My never-ending quest to find good fantasy anime has its ups and downs. Sometimes I find really great stuff like Berserk, Moribito, or Escaflowne. Then there’s stuff that’s just kind of okay like Romeo X Juliet. Then there’s stuff that just makes me want to give up entirely.
The Sacred Blacksmith tells the story of Cecily Campbell, and her breasts, who became a knight after the sudden death of her father. When looking for a blacksmith to repair her sword she meets the rude and impatient Luke Ainsworth, who wants nothing to do with her, and his young assistant Lisa. After an attack from mysterious monsters, Cecily is tasked with guarding a Demon Sword, and the group try to figure out what could be behind the attack.
The Sacred Blacksmith takes a lot of cues from Slayers. It uses a generic fantasy setting, features a female main character who frequently fights with the male lead, and blends comedy into the storyline. Another thing it has in common with Slayers is that it likes to run jokes straight into the ground. There is literally one joke made throughout The Sacred Blacksmith, which is that Cecily has large breasts. Every single joke revolves around that. People are pointing out how big they are, or wishing their breasts were as big as hers, or her breasts are bursting out of her armour and being on full display for Luke. There’s not a single attempt at humour made in the series that does not revolve around Cecily’s breasts and their apparent largeness. It doesn’t even matter if you’re a fourteen year old boy who just discovered breasts and think they’re the greatest thing in the world, these jokes are insultingly stupid and they never stop. Continue reading
I’ve heard a few times that Kenji Kamiyama is a pretty good director, and when I hear a director is good I like to seek out their work to see for myself. Kamiyama’s most well known work, the one he gets most of his attention for, would be Ghost in the Shell: Stand Alone Complex. Unfortunately I’m just not into sci-fi so I’ve only seen a small part of it. It seemed like I would never really get a chance to see Kamiyama’s work, but then I caught wind of a series called Moribito: Guardian of the Spirit, a fantasy series directed by Kamiyama. I don’t think it’s a particularly well known series because I’ve never really heard anyone talking about it, but nonetheless it would be my first real exposure to Kenji Kamiyama’s directorial abilities.
Moribito is based on the first book in a series of novels and tells the story of a bodyguard named Balsa, who has tasked herself with saving eight lives to atone for eight people who were killed because of her, and the young prince Chagum whom she was hired to protect. The young prince has been possessed by a water spirit, and his father, the Mikado, plots to have him killed. In a final desperate attempt to save her son, Chagum’s mother hires Balsa, and she sets out to protect him from the Mikado’s forces.
Like most people out there, while I was in high school I had to read William Shakespeare’s Romeo and Juliet. It’s one of the most well known love stories in fiction and has been a mainstay of pop culture throughout the years. Obviously, someone was going to turn it into an anime eventually. I have no idea how any of you reacted to the play when you read it, but my cynical 16-year-old self hated it. I don’t hate it now, but I still wasn’t exactly going into this expecting much. But I like to keep an open mind and give everything a fair chance, because sometimes things can surprise you.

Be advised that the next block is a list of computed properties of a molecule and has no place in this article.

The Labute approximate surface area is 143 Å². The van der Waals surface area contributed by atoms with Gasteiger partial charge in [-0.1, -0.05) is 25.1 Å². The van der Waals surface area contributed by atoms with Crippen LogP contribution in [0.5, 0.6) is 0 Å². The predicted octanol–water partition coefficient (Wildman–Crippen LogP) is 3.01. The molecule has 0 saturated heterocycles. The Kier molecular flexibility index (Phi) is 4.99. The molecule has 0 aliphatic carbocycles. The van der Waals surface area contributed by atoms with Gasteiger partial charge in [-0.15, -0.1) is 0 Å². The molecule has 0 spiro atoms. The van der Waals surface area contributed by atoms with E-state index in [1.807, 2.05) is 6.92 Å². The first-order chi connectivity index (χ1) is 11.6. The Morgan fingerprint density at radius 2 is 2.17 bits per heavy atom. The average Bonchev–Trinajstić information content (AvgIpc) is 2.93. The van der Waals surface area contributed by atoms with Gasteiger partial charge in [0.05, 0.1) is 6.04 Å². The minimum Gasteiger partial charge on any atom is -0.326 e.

Romeo X Juliet is more than just a simple anime version of the classic love story, for a few reasons. The biggest reason is because it’s barely Romeo and Juliet at all. It does share some common elements and scenes from the original, mostly in character names and relationships, but it deviates greatly. In the original story, Romeo and Juliet are simply children from two families that hate each other. In this version, Romeo is the son of Prince Montague, who came into his position by killing the former ruler of Neo-Verona, Prince Capulet, the father of Juliet. This adds another level of tragedy to the love that forms between the two. Instead of Juliet simply falling in love with a boy her family hates, she’s fallen in love with the son of the man who killed her father, a man she swore revenge against.
I was never a big fan of music history when I was growing up. I remember sitting in 7th grade music class when the teacher babbled on about famous composers and whatnot, and me not really giving a damn. When I learned a few years ago that there was an RPG called Eternal Sonata that centered around Frédéric Chopin – a famous composer from the 19th century, I thought to myself “Meh, that can’t possibly be interesting.” But it was an RPG, and since I’m a sucker for RPGs, in addition to the generally positive reviews the game received, I decided to give it a try.
Upon playing Eternal Sonata, it quickly became one of my all-time favorite RPGs. Although a bit weak in terms of story, the game excels in its graphics, gameplay, and characters.
The game starts out with Chopin suffering from a fatal illness on his death bed. With death looming just around the corner, he falls into a deep sleep and dreams himself into a fantasy world. This is the world of Eternal Sonata. The events that take place in this world are loosely related to actual events that occurred throughout Chopin’s life. In the dream world, a product known as floral powder is used in everyday life to cure any illness. For some reason, the government has recently placed a hefty tax on this product and instead is encouraging people to use mineral powder, another product that seemingly has the same effect. Chopin, along with some friends he meets along the way, set out to investigate the mystery behind this mineral powder, only to discover that its continued use could pose a threat not only to those who use it, but to the entire world.